4. Inside Radiology

Inside Radiology, from the Royal Australian and New Zealand College of Radiologists, contains a wide variety of radiology techniques and procedures. It has the advantage of having information for both consumers and health professionals, and it is easy to switch between the two, so you can refer to both texts for any given technique. If you ever have to translate medical documents intended for consumers, this is a good way to get a sense of the type of language you’d want to use.

5. Ultrasoundpaedia

Ultrasoundpaedia, as the name would suggest, covers ultrasonography exclusively. Want to learn how to describe a normal spleen on an ultrasound? Here’s your answer. This site covers a range of procedures. Curiously, there does not seem to be much logic to the organisation of the procedures, as some as categorised are based on the location (“Upper Abdomen”) and others by medical specialty (“Gynaecology” and “Obstetric”). There is also my personal favourite, “Small Parts”, which covers eyes and such. In any case, there is a search function if you can’t figure out where to find what you need.

6. Learning Radiology

This website is, in fact, an “online textbook” of sorts intended for medical students and those learning about radiology, but it provides a lot of good material for medical translators, too. The layout of the website is not the best, in my opinion, but it contains in-depth lectures and concise notes on various signs and pathologies, making it very useful despite the difficulty I have in navigating it. Then again, that’s what Google’s “site:” search operator is for.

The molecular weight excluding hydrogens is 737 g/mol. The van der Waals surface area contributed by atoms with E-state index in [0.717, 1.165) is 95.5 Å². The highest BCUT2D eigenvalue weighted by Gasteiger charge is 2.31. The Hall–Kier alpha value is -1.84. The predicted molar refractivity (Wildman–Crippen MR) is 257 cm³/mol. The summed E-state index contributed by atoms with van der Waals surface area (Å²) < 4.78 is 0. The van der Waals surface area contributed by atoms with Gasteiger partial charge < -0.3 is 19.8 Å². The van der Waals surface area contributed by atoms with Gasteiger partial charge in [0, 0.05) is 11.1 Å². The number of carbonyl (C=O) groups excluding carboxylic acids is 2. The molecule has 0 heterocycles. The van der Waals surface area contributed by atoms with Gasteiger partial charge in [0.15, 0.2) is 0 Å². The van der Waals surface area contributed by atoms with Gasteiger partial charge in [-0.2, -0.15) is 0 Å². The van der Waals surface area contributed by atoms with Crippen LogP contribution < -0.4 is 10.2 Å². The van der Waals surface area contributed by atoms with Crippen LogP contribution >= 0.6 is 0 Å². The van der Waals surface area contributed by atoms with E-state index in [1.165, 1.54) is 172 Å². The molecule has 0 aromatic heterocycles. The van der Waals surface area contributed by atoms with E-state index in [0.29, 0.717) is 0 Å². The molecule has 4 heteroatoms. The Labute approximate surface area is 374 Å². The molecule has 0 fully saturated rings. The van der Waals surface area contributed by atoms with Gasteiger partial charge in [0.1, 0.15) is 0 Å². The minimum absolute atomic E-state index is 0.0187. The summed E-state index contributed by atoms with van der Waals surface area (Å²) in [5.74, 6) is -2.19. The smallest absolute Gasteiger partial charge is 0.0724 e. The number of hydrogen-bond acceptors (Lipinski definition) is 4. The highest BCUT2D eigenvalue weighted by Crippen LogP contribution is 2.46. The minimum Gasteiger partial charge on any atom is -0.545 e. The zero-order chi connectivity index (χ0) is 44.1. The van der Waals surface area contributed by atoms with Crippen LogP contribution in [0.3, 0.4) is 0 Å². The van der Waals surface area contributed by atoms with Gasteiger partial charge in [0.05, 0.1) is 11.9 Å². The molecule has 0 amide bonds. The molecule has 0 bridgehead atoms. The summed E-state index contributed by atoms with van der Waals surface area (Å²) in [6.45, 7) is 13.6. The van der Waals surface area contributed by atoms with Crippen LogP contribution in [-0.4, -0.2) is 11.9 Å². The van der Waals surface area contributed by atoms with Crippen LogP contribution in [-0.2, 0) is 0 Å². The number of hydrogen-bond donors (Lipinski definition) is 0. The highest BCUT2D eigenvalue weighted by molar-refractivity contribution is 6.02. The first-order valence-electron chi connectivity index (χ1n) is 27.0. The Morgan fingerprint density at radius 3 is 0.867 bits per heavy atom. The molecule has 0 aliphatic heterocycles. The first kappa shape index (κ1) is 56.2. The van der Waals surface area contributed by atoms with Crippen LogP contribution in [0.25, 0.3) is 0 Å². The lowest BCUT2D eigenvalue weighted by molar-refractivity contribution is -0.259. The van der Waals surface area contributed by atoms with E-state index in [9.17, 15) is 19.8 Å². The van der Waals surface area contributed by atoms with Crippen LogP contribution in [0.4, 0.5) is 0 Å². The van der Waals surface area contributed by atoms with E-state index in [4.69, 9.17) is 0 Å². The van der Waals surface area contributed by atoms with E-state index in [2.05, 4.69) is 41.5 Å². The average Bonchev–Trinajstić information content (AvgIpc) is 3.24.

7. Rad Report

RadReport is an interesting site in comparison to the rest on this list: this site only has templates for radiology reports. I only recently came across this website, but I quickly realised how useful this will be when it comes to translating reports. At first glance, you might not realise what’s on here, but choose the template of your choice, and you will see a form at the bottom of the page that is partially filled in. In a lot of cases, the results are normal or unremarkable, giving you a very good idea of how a doctor would write it. Somewhat understandably, it’s easier to find information on pathological presentations as those cases are more likely to be relayed in medical journals or as case studies on Radiopaedia, for example. The majority of the reports I translate are for insurance purposes and due to an accident or illness of some sort, so I generally have more remarkable findings than unremarkable ones, but the unremarkable findings often give me the most trouble.

Conclusion

These websites should help you find what you’re looking for when it comes to translating anything related to medical imaging of some kind. Do you translate medical documents like this? If so, are there any other websites or resources you use? What about paid resources? Feel free to share in the comments section below.